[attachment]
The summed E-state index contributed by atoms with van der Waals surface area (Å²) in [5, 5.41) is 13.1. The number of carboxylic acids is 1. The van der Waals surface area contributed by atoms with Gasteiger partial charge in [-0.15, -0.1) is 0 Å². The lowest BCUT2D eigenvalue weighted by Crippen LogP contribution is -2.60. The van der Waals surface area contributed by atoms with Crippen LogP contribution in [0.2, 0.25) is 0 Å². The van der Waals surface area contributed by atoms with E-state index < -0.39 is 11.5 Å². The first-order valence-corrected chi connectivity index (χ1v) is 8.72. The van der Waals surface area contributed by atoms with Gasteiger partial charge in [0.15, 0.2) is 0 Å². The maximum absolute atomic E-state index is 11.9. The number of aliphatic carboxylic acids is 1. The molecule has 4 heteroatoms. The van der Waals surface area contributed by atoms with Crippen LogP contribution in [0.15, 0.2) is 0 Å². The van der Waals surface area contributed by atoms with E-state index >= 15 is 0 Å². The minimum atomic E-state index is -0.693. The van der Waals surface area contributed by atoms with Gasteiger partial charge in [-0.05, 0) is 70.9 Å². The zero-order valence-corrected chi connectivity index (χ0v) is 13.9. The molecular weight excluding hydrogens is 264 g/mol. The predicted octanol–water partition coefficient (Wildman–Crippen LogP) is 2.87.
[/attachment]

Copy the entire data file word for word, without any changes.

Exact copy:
The summed E-state index contributed by atoms with van der Waals surface area (Å²) in [5, 5.41) is 13.1. The number of carboxylic acids is 1. The van der Waals surface area contributed by atoms with Gasteiger partial charge in [-0.15, -0.1) is 0 Å². The lowest BCUT2D eigenvalue weighted by Crippen LogP contribution is -2.60. The van der Waals surface area contributed by atoms with Crippen LogP contribution in [0.2, 0.25) is 0 Å². The van der Waals surface area contributed by atoms with E-state index < -0.39 is 11.5 Å². The first-order valence-corrected chi connectivity index (χ1v) is 8.72. The van der Waals surface area contributed by atoms with Gasteiger partial charge in [0.15, 0.2) is 0 Å². The maximum absolute atomic E-state index is 11.9. The number of aliphatic carboxylic acids is 1. The molecule has 4 heteroatoms. The van der Waals surface area contributed by atoms with Crippen LogP contribution in [0.15, 0.2) is 0 Å². The van der Waals surface area contributed by atoms with E-state index >= 15 is 0 Å². The minimum atomic E-state index is -0.693. The van der Waals surface area contributed by atoms with Gasteiger partial charge in [-0.05, 0) is 70.9 Å². The zero-order valence-corrected chi connectivity index (χ0v) is 13.9. The molecular weight excluding hydrogens is 264 g/mol. The predicted octanol–water partition coefficient (Wildman–Crippen LogP) is 2.87.